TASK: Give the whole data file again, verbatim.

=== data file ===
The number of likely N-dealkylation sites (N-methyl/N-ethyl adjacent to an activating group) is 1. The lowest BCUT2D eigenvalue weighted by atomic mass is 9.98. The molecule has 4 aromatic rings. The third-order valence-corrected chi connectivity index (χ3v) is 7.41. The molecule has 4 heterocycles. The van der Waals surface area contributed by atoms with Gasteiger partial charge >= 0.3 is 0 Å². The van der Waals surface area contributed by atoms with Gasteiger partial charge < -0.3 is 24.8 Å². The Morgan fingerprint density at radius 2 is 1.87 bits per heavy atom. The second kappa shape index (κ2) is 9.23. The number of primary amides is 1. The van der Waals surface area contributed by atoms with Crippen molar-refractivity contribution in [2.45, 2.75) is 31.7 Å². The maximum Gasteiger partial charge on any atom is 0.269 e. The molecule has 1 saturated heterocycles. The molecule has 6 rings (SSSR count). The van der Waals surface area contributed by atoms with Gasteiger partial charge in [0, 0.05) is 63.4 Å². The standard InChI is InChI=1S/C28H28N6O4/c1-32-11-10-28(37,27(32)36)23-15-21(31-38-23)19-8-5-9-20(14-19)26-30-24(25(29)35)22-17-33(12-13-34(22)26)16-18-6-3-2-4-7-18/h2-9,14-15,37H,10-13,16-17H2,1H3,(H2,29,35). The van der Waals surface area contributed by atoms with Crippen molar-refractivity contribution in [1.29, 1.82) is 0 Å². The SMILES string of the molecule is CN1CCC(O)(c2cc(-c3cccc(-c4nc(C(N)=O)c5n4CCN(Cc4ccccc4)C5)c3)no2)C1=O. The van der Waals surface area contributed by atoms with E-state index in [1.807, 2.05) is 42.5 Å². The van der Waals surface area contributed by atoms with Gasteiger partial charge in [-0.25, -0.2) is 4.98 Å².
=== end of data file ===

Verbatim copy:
The number of likely N-dealkylation sites (N-methyl/N-ethyl adjacent to an activating group) is 1. The lowest BCUT2D eigenvalue weighted by atomic mass is 9.98. The molecule has 4 aromatic rings. The third-order valence-corrected chi connectivity index (χ3v) is 7.41. The molecule has 4 heterocycles. The van der Waals surface area contributed by atoms with Gasteiger partial charge >= 0.3 is 0 Å². The van der Waals surface area contributed by atoms with Gasteiger partial charge < -0.3 is 24.8 Å². The Morgan fingerprint density at radius 2 is 1.87 bits per heavy atom. The second kappa shape index (κ2) is 9.23. The number of primary amides is 1. The van der Waals surface area contributed by atoms with Crippen molar-refractivity contribution in [2.45, 2.75) is 31.7 Å². The maximum Gasteiger partial charge on any atom is 0.269 e. The molecule has 1 saturated heterocycles. The molecule has 6 rings (SSSR count). The van der Waals surface area contributed by atoms with Gasteiger partial charge in [0, 0.05) is 63.4 Å². The standard InChI is InChI=1S/C28H28N6O4/c1-32-11-10-28(37,27(32)36)23-15-21(31-38-23)19-8-5-9-20(14-19)26-30-24(25(29)35)22-17-33(12-13-34(22)26)16-18-6-3-2-4-7-18/h2-9,14-15,37H,10-13,16-17H2,1H3,(H2,29,35). The van der Waals surface area contributed by atoms with Crippen molar-refractivity contribution in [1.29, 1.82) is 0 Å². The SMILES string of the molecule is CN1CCC(O)(c2cc(-c3cccc(-c4nc(C(N)=O)c5n4CCN(Cc4ccccc4)C5)c3)no2)C1=O. The van der Waals surface area contributed by atoms with E-state index in [1.807, 2.05) is 42.5 Å². The van der Waals surface area contributed by atoms with Gasteiger partial charge in [-0.25, -0.2) is 4.98 Å².